Great North Run founder Brendan Foster believes Britain is ready to welcome the world with open arms after the launch of the event's most ambitious plan to date.
The Great World Run campaign seeks to recruit one runner from every country in the United Nations – 193 in total – to take part in the iconic half marathon in September.
The search has began to find runners from the remaining countries, with people urged to get in touch if they know anyone who would qualify to take part..
And Brendan, who launched the Great North Run in 1981 when 12,000 ran from Newcastle to South Shields, is confident that although the next stage in the event's development is an ambitious plan, it will make the weekend all the more spectacular.
"It's the biggest event in the world. What we're saying is that it's the world's favorite run, because we've had more runners than anywhere else in the world. Now we want the world to come and join us," said Brendan, at the event's launch held at Newcastle's Center for Life on Wednesday.
Starting in Newcastle upon Tyne the 13.1 mile route takes runners through the city center towards the River Tyne where thousands of people will cross over the iconic Tyne Bridge, where if you're lucky, you might get a glimpse of the Red Arrows passing overhead.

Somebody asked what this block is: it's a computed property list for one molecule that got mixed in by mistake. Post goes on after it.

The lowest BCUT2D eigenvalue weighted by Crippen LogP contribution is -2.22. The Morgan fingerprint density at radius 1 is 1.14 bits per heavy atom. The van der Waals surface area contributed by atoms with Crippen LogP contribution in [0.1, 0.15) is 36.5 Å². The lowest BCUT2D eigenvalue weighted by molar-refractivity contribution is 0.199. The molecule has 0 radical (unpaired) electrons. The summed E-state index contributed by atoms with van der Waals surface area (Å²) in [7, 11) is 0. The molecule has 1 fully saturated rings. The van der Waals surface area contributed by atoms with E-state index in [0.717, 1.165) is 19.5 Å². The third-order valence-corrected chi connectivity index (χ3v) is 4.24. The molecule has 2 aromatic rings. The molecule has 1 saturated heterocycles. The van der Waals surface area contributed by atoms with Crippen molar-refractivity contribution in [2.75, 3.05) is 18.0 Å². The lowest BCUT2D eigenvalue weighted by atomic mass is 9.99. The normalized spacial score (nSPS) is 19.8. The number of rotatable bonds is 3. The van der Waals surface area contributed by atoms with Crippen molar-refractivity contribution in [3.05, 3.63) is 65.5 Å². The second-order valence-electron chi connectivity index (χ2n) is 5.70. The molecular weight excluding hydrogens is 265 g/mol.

From there runners will travel through Gateshead while being entertained many bands on the run. The route, lined by thousands of supporters, leads runners to South Shields where at the top of Prince Edward Road the view of the sea is one of the most welcoming sights along the whole course.
From that point there is just over a mile to go and the crowds get louder as runners make their way down the final straight towards the finish gantry.
(2019) Brigid Kosgei smashed the course record at the Great North Run half marathon on Sunday (8), clocking 1:04:28 over the course from Newcastle upon Tyne to South Shields, England, the fastest performance ever over the distance.
As a point-to-point course and slightly downhill, it's not valid for record purposes, but that shouldn't take away from the performance by the 25-year-old Kenyan who dominated the race from the outset.
Running at the front from the start, Kosgei, who raced to high profile marathon victories in London in April and Chicago last October, covered the opening mile in 4:46 and forged on from there to clip more than a minute from the previous course record of 1:05:39 set by Mary Keitany in 2014.
Magdalyne Masai was a distant second in 1:07:36, with Linet Masai third in 1:07:44. Keitany was next in 1:07:58 to round out a Kenyan sweep of the first four spots.
Farah raced to his sixth victory at the event, holding off Ethiopian Tamirat Tola over the final mile to win in 59:06.
Tola, the silver medallist in the marathon at the 2017 World Championships, was second in 59:13 with Abdi Nageeye of The Netherlands third in 59:55. Further back, Callum Hawkins of Great Britain clocked 1:06:39 for fourth.